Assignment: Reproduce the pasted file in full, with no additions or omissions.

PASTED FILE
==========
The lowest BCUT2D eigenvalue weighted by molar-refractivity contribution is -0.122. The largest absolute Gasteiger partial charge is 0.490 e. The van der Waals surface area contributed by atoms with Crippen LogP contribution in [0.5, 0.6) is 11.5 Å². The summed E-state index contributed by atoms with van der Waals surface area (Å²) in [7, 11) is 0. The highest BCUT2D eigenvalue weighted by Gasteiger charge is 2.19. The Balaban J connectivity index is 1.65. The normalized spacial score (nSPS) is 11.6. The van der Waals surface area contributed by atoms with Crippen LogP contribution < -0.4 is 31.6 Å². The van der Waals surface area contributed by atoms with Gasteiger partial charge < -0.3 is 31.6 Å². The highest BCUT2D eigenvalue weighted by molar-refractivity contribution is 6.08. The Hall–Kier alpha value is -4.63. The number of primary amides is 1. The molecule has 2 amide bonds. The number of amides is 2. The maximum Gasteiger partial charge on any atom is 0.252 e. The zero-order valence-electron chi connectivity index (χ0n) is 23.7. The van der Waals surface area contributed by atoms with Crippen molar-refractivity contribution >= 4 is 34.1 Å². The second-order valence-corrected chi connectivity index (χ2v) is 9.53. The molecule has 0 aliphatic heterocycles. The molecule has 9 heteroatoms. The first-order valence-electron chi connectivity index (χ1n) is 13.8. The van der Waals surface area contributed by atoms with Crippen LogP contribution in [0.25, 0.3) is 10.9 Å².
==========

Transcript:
The lowest BCUT2D eigenvalue weighted by molar-refractivity contribution is -0.122. The largest absolute Gasteiger partial charge is 0.490 e. The van der Waals surface area contributed by atoms with Crippen LogP contribution in [0.5, 0.6) is 11.5 Å². The summed E-state index contributed by atoms with van der Waals surface area (Å²) in [7, 11) is 0. The highest BCUT2D eigenvalue weighted by Gasteiger charge is 2.19. The Balaban J connectivity index is 1.65. The normalized spacial score (nSPS) is 11.6. The van der Waals surface area contributed by atoms with Crippen LogP contribution < -0.4 is 31.6 Å². The van der Waals surface area contributed by atoms with Gasteiger partial charge < -0.3 is 31.6 Å². The highest BCUT2D eigenvalue weighted by molar-refractivity contribution is 6.08. The Hall–Kier alpha value is -4.63. The number of primary amides is 1. The molecule has 2 amide bonds. The number of amides is 2. The maximum Gasteiger partial charge on any atom is 0.252 e. The zero-order valence-electron chi connectivity index (χ0n) is 23.7. The van der Waals surface area contributed by atoms with Crippen molar-refractivity contribution >= 4 is 34.1 Å². The second-order valence-corrected chi connectivity index (χ2v) is 9.53. The molecule has 0 aliphatic heterocycles. The molecule has 9 heteroatoms. The first-order valence-electron chi connectivity index (χ1n) is 13.8. The van der Waals surface area contributed by atoms with Crippen LogP contribution in [0.25, 0.3) is 10.9 Å².